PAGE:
The last time I saw him was twenty five years ago; I can fix the year fairly well because we visited with my grandmother, who died twenty two years ago. He was one of two elderly brothers, friends of my grandmother’s, who lived together on a farm their entire lives. When I was little, I would visit the farm with my grandparents; we would drive from the town for what seemed like hours, and eventually the houses would stop and there were just fields of corn and wheat and cows as far as I could see. Eventually, we’d get to their farm, where I would run through the rows of plants and apple trees with their schnauzer, and sometimes they would cut a giant gladiolus for me to take home.
On our last visit, my Aunt drove, and the houses didn’t stop, even when we pulled up at the old white farmhouse. The brothers still lived there, together, but the farmland was all gone, sold by their nephew, a real estate developer.
The farmhouse was the same, and we sat in it for a while and visited, and he took me downstairs to show me the root cellar, full of apples from one of the trees I remembered, which still remained. He retrieved a box of photos, including one of me, age three, in a red corduroy dress, posed with my hands clasped by my face. We agreed it was a long time ago and much had changed, but then he wanted to know what I was doing now, and I explained my job at a magazine.
I’m a writer too, he said. I wrote a book once. Would you like to have a copy?
Of course, I said, and moments later he presented me with a thick typed manuscript, detailing his experience in World War One.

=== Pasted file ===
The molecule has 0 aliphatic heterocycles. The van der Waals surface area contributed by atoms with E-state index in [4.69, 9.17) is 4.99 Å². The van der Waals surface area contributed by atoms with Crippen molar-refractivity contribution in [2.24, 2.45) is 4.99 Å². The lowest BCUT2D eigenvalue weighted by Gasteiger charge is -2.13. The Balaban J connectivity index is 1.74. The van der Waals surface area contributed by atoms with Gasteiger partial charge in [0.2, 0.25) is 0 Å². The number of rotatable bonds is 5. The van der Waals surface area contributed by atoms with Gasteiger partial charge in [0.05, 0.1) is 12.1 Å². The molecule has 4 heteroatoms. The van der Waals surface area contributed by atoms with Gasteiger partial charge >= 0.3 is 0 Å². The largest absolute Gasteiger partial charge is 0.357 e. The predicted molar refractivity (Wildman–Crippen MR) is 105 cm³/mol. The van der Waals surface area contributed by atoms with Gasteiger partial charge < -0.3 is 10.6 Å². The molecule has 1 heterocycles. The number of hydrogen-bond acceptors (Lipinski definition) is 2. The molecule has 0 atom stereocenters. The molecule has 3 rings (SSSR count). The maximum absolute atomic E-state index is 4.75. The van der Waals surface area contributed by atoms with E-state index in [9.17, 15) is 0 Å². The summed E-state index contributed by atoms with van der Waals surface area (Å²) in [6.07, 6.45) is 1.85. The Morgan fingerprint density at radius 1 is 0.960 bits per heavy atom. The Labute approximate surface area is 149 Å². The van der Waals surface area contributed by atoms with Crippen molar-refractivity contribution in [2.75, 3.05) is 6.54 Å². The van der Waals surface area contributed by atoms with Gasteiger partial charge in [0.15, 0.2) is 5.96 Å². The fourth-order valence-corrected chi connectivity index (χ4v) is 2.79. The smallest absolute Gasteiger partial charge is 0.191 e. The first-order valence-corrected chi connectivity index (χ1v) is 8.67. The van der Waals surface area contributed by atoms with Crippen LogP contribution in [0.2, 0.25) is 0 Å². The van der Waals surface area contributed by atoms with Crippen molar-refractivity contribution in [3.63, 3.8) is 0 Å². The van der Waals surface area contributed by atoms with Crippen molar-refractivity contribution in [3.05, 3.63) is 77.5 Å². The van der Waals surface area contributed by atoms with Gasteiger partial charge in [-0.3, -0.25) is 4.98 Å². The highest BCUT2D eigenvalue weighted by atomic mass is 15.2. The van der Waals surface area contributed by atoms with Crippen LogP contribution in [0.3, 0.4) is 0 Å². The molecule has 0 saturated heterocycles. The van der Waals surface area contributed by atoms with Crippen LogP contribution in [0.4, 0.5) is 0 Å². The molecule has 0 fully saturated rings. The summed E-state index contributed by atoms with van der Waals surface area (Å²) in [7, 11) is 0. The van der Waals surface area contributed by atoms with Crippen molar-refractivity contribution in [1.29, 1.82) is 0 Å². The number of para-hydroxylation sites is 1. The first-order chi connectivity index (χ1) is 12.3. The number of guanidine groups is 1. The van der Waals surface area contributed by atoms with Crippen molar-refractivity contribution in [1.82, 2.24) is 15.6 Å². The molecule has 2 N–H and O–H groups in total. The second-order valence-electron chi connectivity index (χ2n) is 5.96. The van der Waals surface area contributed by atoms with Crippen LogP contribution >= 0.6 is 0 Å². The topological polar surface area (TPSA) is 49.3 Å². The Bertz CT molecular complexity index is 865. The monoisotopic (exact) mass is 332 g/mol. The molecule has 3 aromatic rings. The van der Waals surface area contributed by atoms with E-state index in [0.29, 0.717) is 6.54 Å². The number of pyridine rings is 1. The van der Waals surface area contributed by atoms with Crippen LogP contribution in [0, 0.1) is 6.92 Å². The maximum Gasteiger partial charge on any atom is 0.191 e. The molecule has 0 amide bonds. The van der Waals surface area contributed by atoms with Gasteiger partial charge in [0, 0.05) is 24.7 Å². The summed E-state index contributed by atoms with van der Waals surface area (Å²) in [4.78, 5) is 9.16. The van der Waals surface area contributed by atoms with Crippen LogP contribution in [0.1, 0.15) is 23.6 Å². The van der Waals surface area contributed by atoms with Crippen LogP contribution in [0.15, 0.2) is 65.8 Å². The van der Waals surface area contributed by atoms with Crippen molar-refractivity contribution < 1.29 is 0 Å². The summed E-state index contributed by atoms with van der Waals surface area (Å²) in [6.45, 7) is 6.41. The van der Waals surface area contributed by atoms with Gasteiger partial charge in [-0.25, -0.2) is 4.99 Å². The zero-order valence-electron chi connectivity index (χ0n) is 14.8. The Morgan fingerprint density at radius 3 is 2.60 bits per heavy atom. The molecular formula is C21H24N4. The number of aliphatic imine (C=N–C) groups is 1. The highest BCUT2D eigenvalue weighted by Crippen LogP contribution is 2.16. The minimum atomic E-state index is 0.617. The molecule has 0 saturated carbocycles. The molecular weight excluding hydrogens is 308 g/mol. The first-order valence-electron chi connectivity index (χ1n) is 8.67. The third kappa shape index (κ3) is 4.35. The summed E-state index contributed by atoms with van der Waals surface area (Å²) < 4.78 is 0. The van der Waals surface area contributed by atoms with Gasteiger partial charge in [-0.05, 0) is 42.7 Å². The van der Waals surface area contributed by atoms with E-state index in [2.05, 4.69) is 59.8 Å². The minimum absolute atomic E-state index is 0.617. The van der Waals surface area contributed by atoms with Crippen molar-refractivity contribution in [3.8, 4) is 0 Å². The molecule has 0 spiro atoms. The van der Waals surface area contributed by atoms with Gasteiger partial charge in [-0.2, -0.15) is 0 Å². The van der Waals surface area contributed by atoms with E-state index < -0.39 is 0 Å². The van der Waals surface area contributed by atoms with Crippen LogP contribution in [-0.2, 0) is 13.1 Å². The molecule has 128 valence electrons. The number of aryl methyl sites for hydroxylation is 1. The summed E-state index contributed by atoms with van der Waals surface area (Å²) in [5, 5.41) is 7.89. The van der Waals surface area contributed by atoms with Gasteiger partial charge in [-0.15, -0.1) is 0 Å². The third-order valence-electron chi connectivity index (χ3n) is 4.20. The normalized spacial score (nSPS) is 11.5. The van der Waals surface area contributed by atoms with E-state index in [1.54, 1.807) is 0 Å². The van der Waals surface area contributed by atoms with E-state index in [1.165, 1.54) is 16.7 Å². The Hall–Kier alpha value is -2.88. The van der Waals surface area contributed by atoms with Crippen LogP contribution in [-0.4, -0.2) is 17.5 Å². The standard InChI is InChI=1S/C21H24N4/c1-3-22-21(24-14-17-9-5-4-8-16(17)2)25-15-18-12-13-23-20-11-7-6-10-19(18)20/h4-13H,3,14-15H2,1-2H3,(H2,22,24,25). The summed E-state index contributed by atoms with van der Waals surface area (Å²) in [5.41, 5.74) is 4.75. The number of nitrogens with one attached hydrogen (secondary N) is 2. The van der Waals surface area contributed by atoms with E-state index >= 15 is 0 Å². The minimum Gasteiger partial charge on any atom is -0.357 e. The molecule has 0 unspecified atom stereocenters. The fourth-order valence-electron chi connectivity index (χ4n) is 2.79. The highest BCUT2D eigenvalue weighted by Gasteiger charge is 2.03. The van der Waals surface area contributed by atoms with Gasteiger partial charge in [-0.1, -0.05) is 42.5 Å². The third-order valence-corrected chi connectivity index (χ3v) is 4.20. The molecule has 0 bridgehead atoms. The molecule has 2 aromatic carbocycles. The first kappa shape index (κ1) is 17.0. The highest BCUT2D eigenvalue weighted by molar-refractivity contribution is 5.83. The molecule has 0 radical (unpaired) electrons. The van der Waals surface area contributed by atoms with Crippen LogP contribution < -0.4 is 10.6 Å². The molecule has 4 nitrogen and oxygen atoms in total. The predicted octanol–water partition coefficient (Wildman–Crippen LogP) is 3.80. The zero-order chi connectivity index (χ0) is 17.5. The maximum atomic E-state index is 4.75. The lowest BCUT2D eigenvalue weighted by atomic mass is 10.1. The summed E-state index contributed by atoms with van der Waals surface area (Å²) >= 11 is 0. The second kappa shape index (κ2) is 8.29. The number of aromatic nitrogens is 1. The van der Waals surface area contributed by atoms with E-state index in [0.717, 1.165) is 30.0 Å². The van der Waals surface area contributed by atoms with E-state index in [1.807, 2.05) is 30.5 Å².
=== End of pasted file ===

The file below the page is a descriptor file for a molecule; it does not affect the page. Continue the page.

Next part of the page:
I didn’t expect to receive a hand full of history, and thanked him appreciatively, and promised to read it.
Word spread among my aunts and my mother, so the next year, for Christmas, I made copies for everyone. When he died, not long after that, I pledged to myself that I would get his manuscript into some museum or archive, or at any rate, somewhere where it could be appreciated by someone who would know how to appreciate it properly.
I didn’t know where to begin, though, and before I could sort it out, my grandmother died and a family war over possessions was waged and I got married and my possessions and papers were consigned to boxes for one move, then another, and another. When I finally remembered the manuscript again, I could not find it in any of the boxes.
I asked my mother, who didn’t know where her copy was, and my aunt, who remembered seeing her copy and would make me a copy when she found it, and my other aunt, who didn’t answer my letter.
Every time I thought about it, I was angry at myself, or sad, that I had been trusted with something so important and had failed the man who was never anything but nice to me. He had saved my picture so many years, and I had lost his manuscript in return. After many years of fruitless searching, I consoled myself: in all the time I had known him, he had never once gotten angry with me, and if he were alive to do it, would surely forgive me.
Then I put the manuscript out of my mind, and mostly forgot about it, right up until the moment I began to clean the spare bedroom, and there, in a paper bag from Macy’s, piled haphazardly on top of my junior high school diaries, was his manuscript, a little piece of me, restored.